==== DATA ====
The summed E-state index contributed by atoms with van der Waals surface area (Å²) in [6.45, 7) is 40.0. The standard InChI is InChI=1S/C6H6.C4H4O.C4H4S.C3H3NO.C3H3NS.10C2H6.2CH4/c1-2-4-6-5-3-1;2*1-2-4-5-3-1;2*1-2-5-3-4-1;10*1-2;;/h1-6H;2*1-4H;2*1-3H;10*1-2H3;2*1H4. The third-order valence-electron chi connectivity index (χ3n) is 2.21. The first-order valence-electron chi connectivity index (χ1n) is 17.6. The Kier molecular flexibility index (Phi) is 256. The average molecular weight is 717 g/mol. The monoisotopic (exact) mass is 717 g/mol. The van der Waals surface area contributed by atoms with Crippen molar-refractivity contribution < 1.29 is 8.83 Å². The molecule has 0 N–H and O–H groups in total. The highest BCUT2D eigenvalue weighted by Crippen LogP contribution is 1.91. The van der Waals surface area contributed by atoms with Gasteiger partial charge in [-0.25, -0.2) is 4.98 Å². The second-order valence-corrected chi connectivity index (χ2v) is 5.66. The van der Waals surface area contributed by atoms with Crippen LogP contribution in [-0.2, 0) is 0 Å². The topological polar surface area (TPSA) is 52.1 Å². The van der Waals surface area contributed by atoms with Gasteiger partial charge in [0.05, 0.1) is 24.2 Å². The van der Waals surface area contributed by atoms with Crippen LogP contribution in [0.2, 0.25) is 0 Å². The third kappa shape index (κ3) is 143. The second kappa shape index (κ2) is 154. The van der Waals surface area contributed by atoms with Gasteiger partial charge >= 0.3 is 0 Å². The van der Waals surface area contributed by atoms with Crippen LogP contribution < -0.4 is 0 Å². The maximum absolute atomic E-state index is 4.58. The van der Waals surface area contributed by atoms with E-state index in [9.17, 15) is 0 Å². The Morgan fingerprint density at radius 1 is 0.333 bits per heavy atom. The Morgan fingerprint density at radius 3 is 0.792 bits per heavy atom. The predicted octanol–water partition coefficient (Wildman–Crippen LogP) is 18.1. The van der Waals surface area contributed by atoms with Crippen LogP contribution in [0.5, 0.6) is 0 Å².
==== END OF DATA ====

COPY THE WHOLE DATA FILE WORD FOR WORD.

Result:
The summed E-state index contributed by atoms with van der Waals surface area (Å²) in [6.45, 7) is 40.0. The standard InChI is InChI=1S/C6H6.C4H4O.C4H4S.C3H3NO.C3H3NS.10C2H6.2CH4/c1-2-4-6-5-3-1;2*1-2-4-5-3-1;2*1-2-5-3-4-1;10*1-2;;/h1-6H;2*1-4H;2*1-3H;10*1-2H3;2*1H4. The third-order valence-electron chi connectivity index (χ3n) is 2.21. The first-order valence-electron chi connectivity index (χ1n) is 17.6. The Kier molecular flexibility index (Phi) is 256. The average molecular weight is 717 g/mol. The monoisotopic (exact) mass is 717 g/mol. The van der Waals surface area contributed by atoms with Crippen molar-refractivity contribution < 1.29 is 8.83 Å². The molecule has 0 N–H and O–H groups in total. The highest BCUT2D eigenvalue weighted by Crippen LogP contribution is 1.91. The van der Waals surface area contributed by atoms with Gasteiger partial charge in [-0.25, -0.2) is 4.98 Å². The second-order valence-corrected chi connectivity index (χ2v) is 5.66. The van der Waals surface area contributed by atoms with Crippen LogP contribution in [-0.2, 0) is 0 Å². The topological polar surface area (TPSA) is 52.1 Å². The van der Waals surface area contributed by atoms with Gasteiger partial charge in [0.05, 0.1) is 24.2 Å². The van der Waals surface area contributed by atoms with Crippen LogP contribution in [0.2, 0.25) is 0 Å². The third kappa shape index (κ3) is 143. The second kappa shape index (κ2) is 154. The van der Waals surface area contributed by atoms with Gasteiger partial charge >= 0.3 is 0 Å². The van der Waals surface area contributed by atoms with Crippen LogP contribution < -0.4 is 0 Å². The maximum absolute atomic E-state index is 4.58. The van der Waals surface area contributed by atoms with E-state index in [9.17, 15) is 0 Å². The Morgan fingerprint density at radius 1 is 0.333 bits per heavy atom. The Morgan fingerprint density at radius 3 is 0.792 bits per heavy atom. The predicted octanol–water partition coefficient (Wildman–Crippen LogP) is 18.1. The van der Waals surface area contributed by atoms with Crippen LogP contribution in [0.5, 0.6) is 0 Å².